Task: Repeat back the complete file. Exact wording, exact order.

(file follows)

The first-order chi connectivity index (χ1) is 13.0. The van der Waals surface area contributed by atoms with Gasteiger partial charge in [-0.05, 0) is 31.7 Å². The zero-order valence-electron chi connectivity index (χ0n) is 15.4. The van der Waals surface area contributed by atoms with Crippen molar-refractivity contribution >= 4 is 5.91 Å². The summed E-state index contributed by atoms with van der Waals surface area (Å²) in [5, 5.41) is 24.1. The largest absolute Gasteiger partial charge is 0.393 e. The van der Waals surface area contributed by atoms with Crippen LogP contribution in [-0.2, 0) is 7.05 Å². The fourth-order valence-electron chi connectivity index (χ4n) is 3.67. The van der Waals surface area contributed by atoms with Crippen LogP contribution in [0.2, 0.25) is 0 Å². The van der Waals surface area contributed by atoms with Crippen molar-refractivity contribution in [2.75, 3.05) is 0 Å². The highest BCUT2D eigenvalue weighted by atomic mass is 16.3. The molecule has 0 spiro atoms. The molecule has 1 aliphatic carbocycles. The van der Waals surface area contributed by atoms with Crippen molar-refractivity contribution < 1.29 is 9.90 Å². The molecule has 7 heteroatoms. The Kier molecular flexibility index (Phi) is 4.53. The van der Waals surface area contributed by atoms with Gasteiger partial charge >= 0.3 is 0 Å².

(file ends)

The first-order chi connectivity index (χ1) is 13.0. The van der Waals surface area contributed by atoms with Gasteiger partial charge in [-0.05, 0) is 31.7 Å². The zero-order valence-electron chi connectivity index (χ0n) is 15.4. The van der Waals surface area contributed by atoms with Crippen molar-refractivity contribution >= 4 is 5.91 Å². The summed E-state index contributed by atoms with van der Waals surface area (Å²) in [5, 5.41) is 24.1. The largest absolute Gasteiger partial charge is 0.393 e. The van der Waals surface area contributed by atoms with Crippen LogP contribution in [-0.2, 0) is 7.05 Å². The fourth-order valence-electron chi connectivity index (χ4n) is 3.67. The van der Waals surface area contributed by atoms with Crippen LogP contribution in [0.2, 0.25) is 0 Å². The van der Waals surface area contributed by atoms with Crippen molar-refractivity contribution in [2.75, 3.05) is 0 Å². The highest BCUT2D eigenvalue weighted by atomic mass is 16.3. The molecule has 0 spiro atoms. The molecule has 1 aliphatic carbocycles. The van der Waals surface area contributed by atoms with Crippen molar-refractivity contribution < 1.29 is 9.90 Å². The molecule has 7 heteroatoms. The Kier molecular flexibility index (Phi) is 4.53. The van der Waals surface area contributed by atoms with Gasteiger partial charge >= 0.3 is 0 Å².